“People with existing sales processes are trying to mobilise their Salesforce with Salesfoce1.They are also customising it in a different way, giving them the ability to create their own cards and different layouts, which lets people rethink what their sales people do on the road. They want them to do five things and they want to be more prescriptive about that. They don't want to try and give them everything on the desktop because that's a bad experience. I have seen people optimise, customise and extend a little bit too, because you now have things like geo-data and a camera.
“I think our customers going back two years ago were probably as frustrated as our mobile team with our APIs. I think our customers wanted to build different things on our platform. We had APIs but they weren't mobile friendly and I think that's a very detailed and important nuance in this, which is when you're building a mobile app the APIs have to be fast, they have to be able to describe UI components well e.g. you might want to do a query and instead of bringing back 200 fields on an opportunity, only bring back 10 at a time, because I can only display 10 on a mobile device anyway. Customers have now built beautiful, amazing custom mobile apps.”
The back-office problem and drilling into reports
However, there are still things that customers are struggling with when implementing Salesforce1 – one of which will hopefully be solved by an announcement made this week on an update to the mobile app. Collins said that he had attended focus groups of customers using Salesforce1 and when testing he had seen them trying to tap on their phones to drill down into dashboards to get more detail, but this wasn't possible on the previous release. Salesforce has recognised the importance of this action and introduced new capabilities.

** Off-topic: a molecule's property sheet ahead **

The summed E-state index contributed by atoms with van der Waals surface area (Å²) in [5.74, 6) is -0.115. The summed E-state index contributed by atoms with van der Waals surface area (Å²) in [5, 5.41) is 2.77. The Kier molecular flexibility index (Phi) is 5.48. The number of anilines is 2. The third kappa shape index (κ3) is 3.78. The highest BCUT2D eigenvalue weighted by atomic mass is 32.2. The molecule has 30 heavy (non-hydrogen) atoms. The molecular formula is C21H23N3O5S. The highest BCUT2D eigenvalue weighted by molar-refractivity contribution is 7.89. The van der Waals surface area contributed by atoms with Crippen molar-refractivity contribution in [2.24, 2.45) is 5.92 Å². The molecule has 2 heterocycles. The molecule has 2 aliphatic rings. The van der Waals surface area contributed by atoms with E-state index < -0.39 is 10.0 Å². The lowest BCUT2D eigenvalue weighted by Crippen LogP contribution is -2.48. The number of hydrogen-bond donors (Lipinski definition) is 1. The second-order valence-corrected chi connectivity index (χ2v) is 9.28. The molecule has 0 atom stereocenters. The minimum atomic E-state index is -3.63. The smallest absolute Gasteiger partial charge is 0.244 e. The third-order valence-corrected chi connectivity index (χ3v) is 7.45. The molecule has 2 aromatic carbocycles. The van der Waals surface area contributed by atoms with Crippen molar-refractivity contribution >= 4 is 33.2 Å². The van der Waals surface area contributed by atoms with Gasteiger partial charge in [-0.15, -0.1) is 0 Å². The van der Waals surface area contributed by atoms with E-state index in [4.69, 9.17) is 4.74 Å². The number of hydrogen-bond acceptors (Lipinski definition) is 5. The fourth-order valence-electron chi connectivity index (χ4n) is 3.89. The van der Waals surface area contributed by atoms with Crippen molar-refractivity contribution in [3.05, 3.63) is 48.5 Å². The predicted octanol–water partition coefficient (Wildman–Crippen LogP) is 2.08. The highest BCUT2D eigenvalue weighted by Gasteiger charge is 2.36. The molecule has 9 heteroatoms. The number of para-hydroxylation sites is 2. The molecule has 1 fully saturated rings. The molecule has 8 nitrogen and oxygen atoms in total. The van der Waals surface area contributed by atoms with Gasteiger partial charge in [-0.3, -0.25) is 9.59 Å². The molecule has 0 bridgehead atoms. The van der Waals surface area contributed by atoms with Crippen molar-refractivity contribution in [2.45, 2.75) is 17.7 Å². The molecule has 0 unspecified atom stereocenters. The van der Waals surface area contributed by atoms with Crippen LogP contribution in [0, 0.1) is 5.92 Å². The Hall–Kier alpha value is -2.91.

“If you think about the way people work in Salesforce they use dashboards for everything, how your business is doing, what cases are important, what your pipeline is. You want to just click on them, so many people try to click on them on their phone. There's nothing more frustrating. People's ability to go from the highest level, to the report, to the record and then take an action is such a commonbusiness flow – so we have greased the wheels on this.”
And finally, as we often hear when companies are expanding their use of cloud-based applications, the integration challenge with traditional on-premise applications begins to become more prominent. From what I can make out, Salesforce is largely leaving it up to its partners to solve this problem, with the likes of MuleSoft and Informatica creating handy middleware and connectors. Collins said:
“For a lot of field sales employees, a lot want to put that SAP data in their hands as well. And whether its order information, shipment information, inventory, there's a lot of use cases in the customer facing scenarios where the back-office data is hugely important.
“Now that customers have this app one of the first things they are going to ask is what else can I put in it. I think you will see more on that.”
- A really interesting interview that definitely provides more insight into where Salesforce is heading with this. I'm glad that Collins recognises the education problem and hopefully more will be done on that front – it's also worth highlighting that Salesforce1 was announced less than a year ago, so not a great deal of time has passed.
- Customers and use cases – when we start to get more detail on these, this is when we will really begin to understand where the benefits and the problems are. I hope we can do more of this with customer coverage at Dreamforce later this year.